What to Expect During This Visit
Your doctor and/or nurse will probably:
1. Check your toddler's weight, length, and head circumference and plot the measurements on the growth charts.
2. Ask questions, address concerns, and offer advice about how your child is:
Eating. By 12 months, toddlers are ready to switch from formula to cow's milk. Children may be breastfed beyond 1 year of age, if desired. Your child might move away from baby foods and be more interested in table foods. Offer a variety of soft table foods and avoid choking hazards.
Pooping. As you introduce more foods and whole milk, the appearance and frequency of your child's poopy diapers may change. Let your doctor know if your child has diarrhea, is constipated, or has poop that's hard to pass.
Developing. By 1 year, it's common for many children to:
- say "mama" and "dada" and one or two other words
- follow a one-step command with gestures (such as pointing as you ask for a ball)
- imitate gestures
- stand alone
- walk with one hand held and possibly take a few steps
- precisely pick up object with thumb and forefinger
- feed self with hands
- enjoy peek-a-boo, pat-a-cake, and other social games
3. Do a physical exam with your child undressed while you are present.
4. Update immunizations. Immunizations can protect kids from serious childhood illnesses, so it's important that your child receive them on time. Immunization schedules can vary from office to office, so talk to your doctor about what to expect.
Here are some things to keep in mind until your child's next checkup at 15 months:
- Give your child whole milk (not low-fat or skim milk, unless the doctor says to) until 2 years of age.
- Limit your child's intake of cow's milk to about 16–24 ounces (480–720 ml) a day. Move from a bottle to a cup. If you're nursing, begin offering pumped breast milk in a cup.
- Serve juice in a cup and limit it to no more than 4 ounces (120 ml) a day. Avoid sugary drinks like soda.
- Serve iron-fortified cereal and iron-rich foods (such as meat, tofu, sweet potatoes, and beans) in your child's diet.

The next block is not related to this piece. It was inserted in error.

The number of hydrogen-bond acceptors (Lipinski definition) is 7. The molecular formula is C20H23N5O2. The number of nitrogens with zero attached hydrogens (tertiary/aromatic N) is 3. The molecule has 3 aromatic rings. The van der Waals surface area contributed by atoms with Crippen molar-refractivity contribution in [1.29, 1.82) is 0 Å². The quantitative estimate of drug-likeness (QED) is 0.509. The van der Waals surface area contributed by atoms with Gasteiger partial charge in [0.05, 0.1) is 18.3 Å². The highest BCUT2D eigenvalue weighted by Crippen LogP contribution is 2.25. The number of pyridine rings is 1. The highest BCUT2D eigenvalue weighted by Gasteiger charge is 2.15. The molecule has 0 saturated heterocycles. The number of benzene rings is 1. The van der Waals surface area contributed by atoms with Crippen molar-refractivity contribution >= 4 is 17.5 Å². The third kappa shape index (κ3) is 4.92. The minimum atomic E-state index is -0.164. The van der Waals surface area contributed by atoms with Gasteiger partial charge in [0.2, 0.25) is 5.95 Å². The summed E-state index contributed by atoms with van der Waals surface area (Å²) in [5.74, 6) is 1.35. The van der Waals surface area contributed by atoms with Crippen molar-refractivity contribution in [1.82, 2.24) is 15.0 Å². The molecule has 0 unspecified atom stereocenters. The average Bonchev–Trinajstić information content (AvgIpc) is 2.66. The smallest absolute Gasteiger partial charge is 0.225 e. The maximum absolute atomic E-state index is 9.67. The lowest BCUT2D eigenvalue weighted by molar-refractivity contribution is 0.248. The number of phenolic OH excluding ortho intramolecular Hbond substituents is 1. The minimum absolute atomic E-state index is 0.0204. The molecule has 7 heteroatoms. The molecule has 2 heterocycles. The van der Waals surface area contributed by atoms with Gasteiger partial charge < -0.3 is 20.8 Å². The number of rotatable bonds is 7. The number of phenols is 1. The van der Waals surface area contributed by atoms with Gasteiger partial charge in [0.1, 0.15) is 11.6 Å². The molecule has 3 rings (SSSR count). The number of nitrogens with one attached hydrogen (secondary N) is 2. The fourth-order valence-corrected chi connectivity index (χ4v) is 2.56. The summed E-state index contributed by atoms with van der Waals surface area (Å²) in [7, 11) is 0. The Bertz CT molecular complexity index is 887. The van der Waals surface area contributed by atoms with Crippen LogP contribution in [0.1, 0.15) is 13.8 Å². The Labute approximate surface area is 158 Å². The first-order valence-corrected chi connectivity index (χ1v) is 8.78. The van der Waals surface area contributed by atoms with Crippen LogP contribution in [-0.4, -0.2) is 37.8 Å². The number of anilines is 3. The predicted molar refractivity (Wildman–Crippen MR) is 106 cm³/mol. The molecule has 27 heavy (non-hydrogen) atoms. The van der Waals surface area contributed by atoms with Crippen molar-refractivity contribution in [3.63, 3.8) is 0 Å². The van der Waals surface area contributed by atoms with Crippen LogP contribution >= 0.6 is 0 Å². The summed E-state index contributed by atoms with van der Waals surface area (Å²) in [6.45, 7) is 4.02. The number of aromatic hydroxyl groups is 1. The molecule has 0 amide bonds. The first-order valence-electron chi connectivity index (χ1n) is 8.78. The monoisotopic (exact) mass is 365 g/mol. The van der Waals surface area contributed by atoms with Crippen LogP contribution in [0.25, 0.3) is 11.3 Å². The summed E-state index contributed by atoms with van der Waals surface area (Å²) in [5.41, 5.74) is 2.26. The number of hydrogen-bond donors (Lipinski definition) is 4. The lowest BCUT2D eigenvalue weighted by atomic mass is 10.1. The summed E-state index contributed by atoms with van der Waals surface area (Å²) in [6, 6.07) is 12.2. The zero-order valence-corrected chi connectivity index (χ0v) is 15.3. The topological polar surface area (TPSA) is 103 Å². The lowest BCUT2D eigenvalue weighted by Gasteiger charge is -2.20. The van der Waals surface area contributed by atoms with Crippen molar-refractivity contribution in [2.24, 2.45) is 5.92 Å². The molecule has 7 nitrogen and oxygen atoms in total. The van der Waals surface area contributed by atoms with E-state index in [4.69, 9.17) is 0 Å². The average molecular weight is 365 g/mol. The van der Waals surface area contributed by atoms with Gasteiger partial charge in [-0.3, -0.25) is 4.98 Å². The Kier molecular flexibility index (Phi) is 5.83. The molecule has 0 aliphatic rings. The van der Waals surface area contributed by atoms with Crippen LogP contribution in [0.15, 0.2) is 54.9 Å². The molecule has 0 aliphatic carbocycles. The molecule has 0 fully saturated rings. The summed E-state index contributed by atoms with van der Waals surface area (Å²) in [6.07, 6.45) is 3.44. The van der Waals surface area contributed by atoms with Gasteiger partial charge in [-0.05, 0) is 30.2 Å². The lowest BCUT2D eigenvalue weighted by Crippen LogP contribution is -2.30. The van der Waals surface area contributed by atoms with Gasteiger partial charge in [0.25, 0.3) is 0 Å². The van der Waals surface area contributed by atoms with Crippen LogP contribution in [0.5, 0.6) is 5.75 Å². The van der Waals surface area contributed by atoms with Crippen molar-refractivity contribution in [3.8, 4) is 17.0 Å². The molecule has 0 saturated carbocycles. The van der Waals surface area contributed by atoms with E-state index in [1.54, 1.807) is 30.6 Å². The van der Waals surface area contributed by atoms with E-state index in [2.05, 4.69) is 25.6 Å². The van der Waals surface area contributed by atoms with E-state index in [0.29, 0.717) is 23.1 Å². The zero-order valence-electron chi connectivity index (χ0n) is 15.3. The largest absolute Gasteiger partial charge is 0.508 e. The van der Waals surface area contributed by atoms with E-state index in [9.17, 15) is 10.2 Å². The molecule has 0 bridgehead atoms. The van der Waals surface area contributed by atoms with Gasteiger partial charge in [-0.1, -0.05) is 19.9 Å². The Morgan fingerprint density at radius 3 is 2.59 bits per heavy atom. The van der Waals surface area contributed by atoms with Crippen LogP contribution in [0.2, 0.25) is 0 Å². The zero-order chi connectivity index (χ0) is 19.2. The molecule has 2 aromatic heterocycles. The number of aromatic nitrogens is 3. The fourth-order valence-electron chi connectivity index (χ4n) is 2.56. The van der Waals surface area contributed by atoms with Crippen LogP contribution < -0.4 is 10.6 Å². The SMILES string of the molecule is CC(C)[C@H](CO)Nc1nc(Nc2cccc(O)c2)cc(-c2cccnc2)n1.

- Encourage self-feeding. Let your child practice with a spoon and a cup.
- Have your child seated in a high chair or booster seat at the table when drinking and eating.
- Serve three meals and two or three nutritious snacks a day. Don't be alarmed if your child seems to eat less than before. Growth slows during the second year and appetites tend to decrease. Talk to your doctor if you're concerned.
- Avoid foods that can cause choking, such as whole grapes, raisins, popcorn, pretzels, nuts, hot dogs, sausages, chunks of meat, hard cheese, raw veggies, or hard fruits.
- Avoid foods that are high in sugar and fat and low in nutrition.
- Babies learn best by interacting with people. Make time to talk, sing, read, and play with your child every day.
- TV viewing (or other screen time, including computers) is not recommended for those under 18 months old.
- Have a safe play area and allow plenty of time for exploring.
Routine Care & Safety
- Brush your child's teeth with a soft toothbrush and a tiny bit of toothpaste (about the size of a grain of rice) twice a day. Schedule a dentist visit soon after the first tooth appears or by 1 year of age.
- Continue to keep your baby in a rear-facing car seat in the back seat until age 2, or whenever your child reaches the weight or height limit set by the car-seat manufacturer.
- Avoid sun exposure by keeping your baby covered and in the shade when possible. You may use sunscreen (SPF 30) if shade and clothing are not protecting your baby from direct sun exposure.
- Keep up with childproofing:
- Install safety gates and tie up drapes, blinds, and cords.
- Keep locked up/out of reach: choking hazards; medicines; toxic substances; items that are hot, sharp, or breakable.
- Keep emergency numbers, including the Poison Control Help Line number at 1-800-222-1222, near the phone.
- To prevent drowning, close bathroom doors, keep toilet seats down, and always supervise your child around water (including baths).
- Protect your child from secondhand smoke, which increases the risk of heart and lung disease. Secondhand vapor from e-cigarettes is also harmful.
- Protect your child from gun injuries by not keeping a gun in the home. If you do have a gun, keep it unloaded and locked away. Ammunition should be locked up separately. Make sure kids cannot access the keys.
- Talk to your doctor if you are concerned about your living situation. Do you have the things that you need to take care of your child? Do you have enough food, a safe place to live, and health insurance? Your doctor can tell you about community resources or refer you to a social worker.
These checkup sheets are consistent with the American Academy of Pediatrics (AAP)/Bright Futures guidelines.Back to Articles
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